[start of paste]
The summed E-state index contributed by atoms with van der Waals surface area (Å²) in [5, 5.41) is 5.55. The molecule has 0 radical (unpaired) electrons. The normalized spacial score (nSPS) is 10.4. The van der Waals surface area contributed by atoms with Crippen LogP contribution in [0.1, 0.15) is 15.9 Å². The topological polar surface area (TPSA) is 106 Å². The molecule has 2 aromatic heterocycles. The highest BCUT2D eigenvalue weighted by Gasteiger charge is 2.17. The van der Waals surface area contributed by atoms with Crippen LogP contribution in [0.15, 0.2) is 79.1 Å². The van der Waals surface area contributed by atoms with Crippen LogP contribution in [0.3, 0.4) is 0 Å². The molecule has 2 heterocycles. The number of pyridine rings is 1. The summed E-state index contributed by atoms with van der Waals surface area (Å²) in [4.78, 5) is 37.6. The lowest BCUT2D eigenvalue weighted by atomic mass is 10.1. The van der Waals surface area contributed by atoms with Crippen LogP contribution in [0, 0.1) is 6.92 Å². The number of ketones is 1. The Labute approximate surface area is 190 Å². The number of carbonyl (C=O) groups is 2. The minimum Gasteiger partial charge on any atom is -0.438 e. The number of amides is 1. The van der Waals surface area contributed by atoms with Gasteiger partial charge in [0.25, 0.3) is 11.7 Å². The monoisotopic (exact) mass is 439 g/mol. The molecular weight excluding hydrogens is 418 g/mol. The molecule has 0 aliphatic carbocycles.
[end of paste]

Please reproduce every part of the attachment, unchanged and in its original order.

The summed E-state index contributed by atoms with van der Waals surface area (Å²) in [5, 5.41) is 5.55. The molecule has 0 radical (unpaired) electrons. The normalized spacial score (nSPS) is 10.4. The van der Waals surface area contributed by atoms with Crippen LogP contribution in [0.1, 0.15) is 15.9 Å². The topological polar surface area (TPSA) is 106 Å². The molecule has 2 aromatic heterocycles. The highest BCUT2D eigenvalue weighted by Gasteiger charge is 2.17. The van der Waals surface area contributed by atoms with Crippen LogP contribution in [0.15, 0.2) is 79.1 Å². The van der Waals surface area contributed by atoms with Crippen LogP contribution in [0.3, 0.4) is 0 Å². The molecule has 2 heterocycles. The number of pyridine rings is 1. The summed E-state index contributed by atoms with van der Waals surface area (Å²) in [4.78, 5) is 37.6. The lowest BCUT2D eigenvalue weighted by atomic mass is 10.1. The van der Waals surface area contributed by atoms with Crippen LogP contribution in [0, 0.1) is 6.92 Å². The number of ketones is 1. The Labute approximate surface area is 190 Å². The number of carbonyl (C=O) groups is 2. The minimum Gasteiger partial charge on any atom is -0.438 e. The number of amides is 1. The van der Waals surface area contributed by atoms with Gasteiger partial charge in [0.25, 0.3) is 11.7 Å². The monoisotopic (exact) mass is 439 g/mol. The molecular weight excluding hydrogens is 418 g/mol. The molecule has 0 aliphatic carbocycles.